People with signs and raising fists

This year's Juneteenth celebration in Ghana. Mona Boyd, who is African American and lives in Ghana, says the Juneteenth celebration in Accra has grown over the years. 

Credit:

Courtesy of Mona Boyd

The news that slavery had ended reached Texas on June 19, 1865 — two years after the Emancipation Proclamation was issued.

Annual celebrations and events mark the end of slavery, but this year there's renewed focus on the holiday amid recent protests pushing for racial equality and systemic change in the US and around the world.

Even corporate America is getting on board — companies like Twitter and Spotify are offering employees paid holidays on Friday. And there’s currently an effort to make Juneteenth a federal holiday.

Mona Boyd, an African American, celebrates Juneteenth in Ghana, where she’s lived for the past 30 years. She moved there from the US in the 1990s.

Boyd talked with The World from Accra, after returning from a  Juneteenth celebration, to explain how the day is celebrated in Ghana and the changes she’d like to see in the US.

“When I came to Ghana, I found a community of African Americans already celebrating this holiday. So, I joined them to celebrate it,” Boyd said. “And since that time, many people have joined us, many Ghanaians, in celebrating the holiday. So, I would say there's a good knowledge of it. It's not a holiday that people celebrate when you go upcountry. But down here in Accra, which has people from everywhere, it's celebrated.”

Related: A professor with Ghanaian roots unearths a slave castle’s history — and her own

Marco Werman: I know from your own story, Mona, that you left the US because you did not think it was a good place to raise your son. How does that affect how you think about Juneteenth?

Mona Boyd: Juneteenth is a holiday that I'm much more connected to than July 4. July 4 was always just a holiday, a free day. But Juneteenth has a lot of significance because it actually means something to me. It was the day that my ancestors learned that they were no longer slaves, that they were now free.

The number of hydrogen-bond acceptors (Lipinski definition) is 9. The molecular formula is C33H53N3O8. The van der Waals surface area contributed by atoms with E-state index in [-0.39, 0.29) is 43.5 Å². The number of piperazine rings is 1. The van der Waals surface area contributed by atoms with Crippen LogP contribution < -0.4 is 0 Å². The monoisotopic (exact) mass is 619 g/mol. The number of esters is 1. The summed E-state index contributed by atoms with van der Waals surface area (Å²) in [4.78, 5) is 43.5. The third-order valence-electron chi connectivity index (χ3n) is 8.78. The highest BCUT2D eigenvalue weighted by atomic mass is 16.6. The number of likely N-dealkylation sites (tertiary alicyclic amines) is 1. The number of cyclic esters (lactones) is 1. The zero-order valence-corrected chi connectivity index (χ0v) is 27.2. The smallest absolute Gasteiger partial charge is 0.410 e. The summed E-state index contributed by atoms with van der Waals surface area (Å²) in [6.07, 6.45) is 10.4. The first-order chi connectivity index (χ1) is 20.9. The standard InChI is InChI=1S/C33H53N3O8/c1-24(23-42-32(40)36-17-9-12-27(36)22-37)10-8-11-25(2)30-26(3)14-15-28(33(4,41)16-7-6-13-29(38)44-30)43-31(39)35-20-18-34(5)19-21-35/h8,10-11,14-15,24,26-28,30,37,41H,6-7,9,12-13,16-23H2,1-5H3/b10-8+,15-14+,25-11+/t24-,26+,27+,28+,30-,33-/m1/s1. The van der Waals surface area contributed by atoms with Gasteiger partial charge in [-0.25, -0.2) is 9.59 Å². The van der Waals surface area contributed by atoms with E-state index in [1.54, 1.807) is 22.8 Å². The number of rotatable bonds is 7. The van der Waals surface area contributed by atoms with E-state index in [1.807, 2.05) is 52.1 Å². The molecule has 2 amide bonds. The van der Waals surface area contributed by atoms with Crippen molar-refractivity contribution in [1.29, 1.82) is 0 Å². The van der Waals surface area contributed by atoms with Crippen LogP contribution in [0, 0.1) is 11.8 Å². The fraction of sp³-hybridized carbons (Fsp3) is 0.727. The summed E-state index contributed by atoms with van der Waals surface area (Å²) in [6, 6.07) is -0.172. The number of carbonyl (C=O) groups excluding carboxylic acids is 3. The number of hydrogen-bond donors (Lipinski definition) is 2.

This year, of course, Juneteenth comes in the midst of some major introspection and anger about the deaths of black people at the hands of police in this country. What is it like to observe from Ghana, the protests and the focus on police violence against African Americans right now?

Well, I have kind of mixed feelings because we have been there before. I'm not sure that much will change when it's all over. You know, I grew up in the rural south under Jim Crow. So, you know, I know racism. I lived in an all-black world because of racism until I went to college. So, I have really mixed feelings about what it will all come to. I think that we need to have some new strategies.

Like what? What would you add?

If you look at American society, the country, everything is based on economics and the kind of capitalistic system that we have. Someone has got to be, from my perspective, someone has got to be at the bottom or else it may not work as well. And I think that what we need to do as black people is try to develop an economic strategy that will lift us from that bottom, which will then give us more power and more control over our lives and over how we are treated in the society.

You know, I'm not a big fan of integration, to be honest with you. I grew up in an all-black town and 50% of the people were self-employed. My father's father bought his farm. He had been out of slavery maybe 20, 25 years. And then he and his son kept adding onto the land until it got up to around 500 acres. So, we were quite independent. We weren't marginalized, and we didn't really have to worry about people respecting us.